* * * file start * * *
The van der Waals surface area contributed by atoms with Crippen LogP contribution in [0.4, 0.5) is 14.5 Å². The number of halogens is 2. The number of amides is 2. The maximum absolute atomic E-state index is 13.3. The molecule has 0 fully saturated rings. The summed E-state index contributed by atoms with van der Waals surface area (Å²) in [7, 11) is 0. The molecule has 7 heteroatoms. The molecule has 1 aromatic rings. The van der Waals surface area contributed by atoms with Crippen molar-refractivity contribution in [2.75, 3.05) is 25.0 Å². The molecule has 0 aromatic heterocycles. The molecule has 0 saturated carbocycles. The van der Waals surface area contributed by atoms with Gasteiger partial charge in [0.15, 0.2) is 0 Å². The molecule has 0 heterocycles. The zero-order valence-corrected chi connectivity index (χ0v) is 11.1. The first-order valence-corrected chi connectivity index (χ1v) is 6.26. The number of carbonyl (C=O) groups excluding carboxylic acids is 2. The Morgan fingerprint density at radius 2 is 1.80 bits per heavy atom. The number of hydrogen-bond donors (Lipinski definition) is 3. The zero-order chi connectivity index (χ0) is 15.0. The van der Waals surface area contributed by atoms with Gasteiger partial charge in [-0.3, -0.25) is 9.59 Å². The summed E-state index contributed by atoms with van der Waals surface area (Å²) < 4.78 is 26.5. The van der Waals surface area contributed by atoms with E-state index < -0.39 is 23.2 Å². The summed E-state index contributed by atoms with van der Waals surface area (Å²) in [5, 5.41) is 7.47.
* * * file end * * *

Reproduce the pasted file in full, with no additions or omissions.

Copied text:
The van der Waals surface area contributed by atoms with Crippen LogP contribution in [0.4, 0.5) is 14.5 Å². The number of halogens is 2. The number of amides is 2. The maximum absolute atomic E-state index is 13.3. The molecule has 0 fully saturated rings. The summed E-state index contributed by atoms with van der Waals surface area (Å²) in [7, 11) is 0. The molecule has 7 heteroatoms. The molecule has 1 aromatic rings. The van der Waals surface area contributed by atoms with Crippen molar-refractivity contribution in [2.75, 3.05) is 25.0 Å². The molecule has 0 aromatic heterocycles. The molecule has 0 saturated carbocycles. The van der Waals surface area contributed by atoms with Gasteiger partial charge in [0.15, 0.2) is 0 Å². The molecule has 0 heterocycles. The zero-order valence-corrected chi connectivity index (χ0v) is 11.1. The first-order valence-corrected chi connectivity index (χ1v) is 6.26. The number of carbonyl (C=O) groups excluding carboxylic acids is 2. The Morgan fingerprint density at radius 2 is 1.80 bits per heavy atom. The number of hydrogen-bond donors (Lipinski definition) is 3. The zero-order chi connectivity index (χ0) is 15.0. The van der Waals surface area contributed by atoms with Gasteiger partial charge in [-0.3, -0.25) is 9.59 Å². The summed E-state index contributed by atoms with van der Waals surface area (Å²) < 4.78 is 26.5. The van der Waals surface area contributed by atoms with E-state index < -0.39 is 23.2 Å². The summed E-state index contributed by atoms with van der Waals surface area (Å²) in [5, 5.41) is 7.47.